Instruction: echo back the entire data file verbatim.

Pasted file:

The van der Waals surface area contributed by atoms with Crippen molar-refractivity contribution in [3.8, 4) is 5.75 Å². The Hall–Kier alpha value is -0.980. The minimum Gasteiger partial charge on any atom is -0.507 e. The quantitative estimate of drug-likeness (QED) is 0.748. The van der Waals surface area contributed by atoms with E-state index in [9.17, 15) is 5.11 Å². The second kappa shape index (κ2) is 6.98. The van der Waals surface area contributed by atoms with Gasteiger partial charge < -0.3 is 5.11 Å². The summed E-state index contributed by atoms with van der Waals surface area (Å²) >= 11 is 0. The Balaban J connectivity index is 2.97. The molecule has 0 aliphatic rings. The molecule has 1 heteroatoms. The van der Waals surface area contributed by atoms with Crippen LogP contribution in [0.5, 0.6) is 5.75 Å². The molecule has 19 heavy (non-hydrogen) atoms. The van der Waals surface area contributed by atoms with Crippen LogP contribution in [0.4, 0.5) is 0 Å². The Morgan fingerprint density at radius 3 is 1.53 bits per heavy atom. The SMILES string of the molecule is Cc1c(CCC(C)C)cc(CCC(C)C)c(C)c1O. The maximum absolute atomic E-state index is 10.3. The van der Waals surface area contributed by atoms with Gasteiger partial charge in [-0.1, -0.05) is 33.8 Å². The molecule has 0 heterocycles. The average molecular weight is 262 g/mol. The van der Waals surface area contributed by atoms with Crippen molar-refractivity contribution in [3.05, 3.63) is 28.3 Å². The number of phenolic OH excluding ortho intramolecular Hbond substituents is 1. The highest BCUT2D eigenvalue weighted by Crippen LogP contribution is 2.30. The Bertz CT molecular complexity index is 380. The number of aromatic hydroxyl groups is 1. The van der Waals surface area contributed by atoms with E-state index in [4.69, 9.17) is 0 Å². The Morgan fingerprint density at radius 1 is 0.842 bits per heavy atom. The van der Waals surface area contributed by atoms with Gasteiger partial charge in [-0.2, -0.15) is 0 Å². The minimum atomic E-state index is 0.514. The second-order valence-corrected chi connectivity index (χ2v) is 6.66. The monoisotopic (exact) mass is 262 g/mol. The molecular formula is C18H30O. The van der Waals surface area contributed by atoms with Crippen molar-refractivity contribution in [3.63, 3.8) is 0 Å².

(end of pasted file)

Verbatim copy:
The van der Waals surface area contributed by atoms with Crippen molar-refractivity contribution in [3.8, 4) is 5.75 Å². The Hall–Kier alpha value is -0.980. The minimum Gasteiger partial charge on any atom is -0.507 e. The quantitative estimate of drug-likeness (QED) is 0.748. The van der Waals surface area contributed by atoms with E-state index in [9.17, 15) is 5.11 Å². The second kappa shape index (κ2) is 6.98. The van der Waals surface area contributed by atoms with Gasteiger partial charge < -0.3 is 5.11 Å². The summed E-state index contributed by atoms with van der Waals surface area (Å²) >= 11 is 0. The Balaban J connectivity index is 2.97. The molecule has 0 aliphatic rings. The molecule has 1 heteroatoms. The van der Waals surface area contributed by atoms with Crippen LogP contribution in [0.5, 0.6) is 5.75 Å². The molecule has 19 heavy (non-hydrogen) atoms. The van der Waals surface area contributed by atoms with Crippen LogP contribution in [0.4, 0.5) is 0 Å². The Morgan fingerprint density at radius 3 is 1.53 bits per heavy atom. The SMILES string of the molecule is Cc1c(CCC(C)C)cc(CCC(C)C)c(C)c1O. The maximum absolute atomic E-state index is 10.3. The van der Waals surface area contributed by atoms with Gasteiger partial charge in [-0.1, -0.05) is 33.8 Å². The molecule has 0 heterocycles. The average molecular weight is 262 g/mol. The van der Waals surface area contributed by atoms with Crippen molar-refractivity contribution in [3.05, 3.63) is 28.3 Å². The number of phenolic OH excluding ortho intramolecular Hbond substituents is 1. The highest BCUT2D eigenvalue weighted by Crippen LogP contribution is 2.30. The Bertz CT molecular complexity index is 380. The number of aromatic hydroxyl groups is 1. The van der Waals surface area contributed by atoms with E-state index in [4.69, 9.17) is 0 Å². The Morgan fingerprint density at radius 1 is 0.842 bits per heavy atom. The van der Waals surface area contributed by atoms with Gasteiger partial charge in [-0.2, -0.15) is 0 Å². The minimum atomic E-state index is 0.514. The second-order valence-corrected chi connectivity index (χ2v) is 6.66. The monoisotopic (exact) mass is 262 g/mol. The molecular formula is C18H30O. The van der Waals surface area contributed by atoms with Crippen molar-refractivity contribution in [3.63, 3.8) is 0 Å².